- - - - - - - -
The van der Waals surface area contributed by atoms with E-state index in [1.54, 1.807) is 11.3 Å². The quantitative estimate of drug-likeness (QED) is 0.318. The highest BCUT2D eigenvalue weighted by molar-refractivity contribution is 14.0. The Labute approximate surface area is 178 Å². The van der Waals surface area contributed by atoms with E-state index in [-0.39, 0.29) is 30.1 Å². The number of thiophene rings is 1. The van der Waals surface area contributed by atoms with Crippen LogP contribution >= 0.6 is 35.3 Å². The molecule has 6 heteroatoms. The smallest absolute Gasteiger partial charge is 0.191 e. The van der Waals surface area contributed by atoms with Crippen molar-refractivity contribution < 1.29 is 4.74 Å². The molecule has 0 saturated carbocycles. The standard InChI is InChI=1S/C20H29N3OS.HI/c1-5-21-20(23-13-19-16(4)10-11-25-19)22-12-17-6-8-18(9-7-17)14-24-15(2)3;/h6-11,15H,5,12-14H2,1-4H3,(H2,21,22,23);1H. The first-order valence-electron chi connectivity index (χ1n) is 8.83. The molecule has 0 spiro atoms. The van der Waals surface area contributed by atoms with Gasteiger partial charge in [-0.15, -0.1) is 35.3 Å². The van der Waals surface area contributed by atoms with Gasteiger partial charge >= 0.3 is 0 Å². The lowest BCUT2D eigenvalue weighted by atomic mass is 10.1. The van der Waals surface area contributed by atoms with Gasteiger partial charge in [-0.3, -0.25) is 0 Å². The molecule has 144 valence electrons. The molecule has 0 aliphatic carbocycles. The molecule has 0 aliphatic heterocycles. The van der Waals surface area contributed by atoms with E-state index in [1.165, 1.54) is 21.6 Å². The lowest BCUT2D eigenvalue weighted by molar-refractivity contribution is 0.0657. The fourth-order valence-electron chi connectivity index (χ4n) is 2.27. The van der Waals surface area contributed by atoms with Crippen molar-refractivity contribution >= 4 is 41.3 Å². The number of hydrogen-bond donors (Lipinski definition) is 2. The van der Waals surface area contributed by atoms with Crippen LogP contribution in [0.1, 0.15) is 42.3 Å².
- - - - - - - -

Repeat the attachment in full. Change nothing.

The van der Waals surface area contributed by atoms with E-state index in [1.54, 1.807) is 11.3 Å². The quantitative estimate of drug-likeness (QED) is 0.318. The highest BCUT2D eigenvalue weighted by molar-refractivity contribution is 14.0. The Labute approximate surface area is 178 Å². The van der Waals surface area contributed by atoms with E-state index in [-0.39, 0.29) is 30.1 Å². The number of thiophene rings is 1. The van der Waals surface area contributed by atoms with Crippen LogP contribution >= 0.6 is 35.3 Å². The molecule has 6 heteroatoms. The smallest absolute Gasteiger partial charge is 0.191 e. The van der Waals surface area contributed by atoms with Crippen molar-refractivity contribution < 1.29 is 4.74 Å². The molecule has 0 saturated carbocycles. The standard InChI is InChI=1S/C20H29N3OS.HI/c1-5-21-20(23-13-19-16(4)10-11-25-19)22-12-17-6-8-18(9-7-17)14-24-15(2)3;/h6-11,15H,5,12-14H2,1-4H3,(H2,21,22,23);1H. The first-order valence-electron chi connectivity index (χ1n) is 8.83. The molecule has 0 spiro atoms. The van der Waals surface area contributed by atoms with Gasteiger partial charge in [-0.15, -0.1) is 35.3 Å². The van der Waals surface area contributed by atoms with Gasteiger partial charge >= 0.3 is 0 Å². The lowest BCUT2D eigenvalue weighted by atomic mass is 10.1. The van der Waals surface area contributed by atoms with Gasteiger partial charge in [-0.3, -0.25) is 0 Å². The molecule has 144 valence electrons. The molecule has 0 aliphatic carbocycles. The molecule has 0 aliphatic heterocycles. The van der Waals surface area contributed by atoms with E-state index in [1.165, 1.54) is 21.6 Å². The lowest BCUT2D eigenvalue weighted by molar-refractivity contribution is 0.0657. The fourth-order valence-electron chi connectivity index (χ4n) is 2.27. The van der Waals surface area contributed by atoms with Crippen molar-refractivity contribution >= 4 is 41.3 Å². The number of hydrogen-bond donors (Lipinski definition) is 2. The van der Waals surface area contributed by atoms with Crippen LogP contribution in [0.1, 0.15) is 42.3 Å².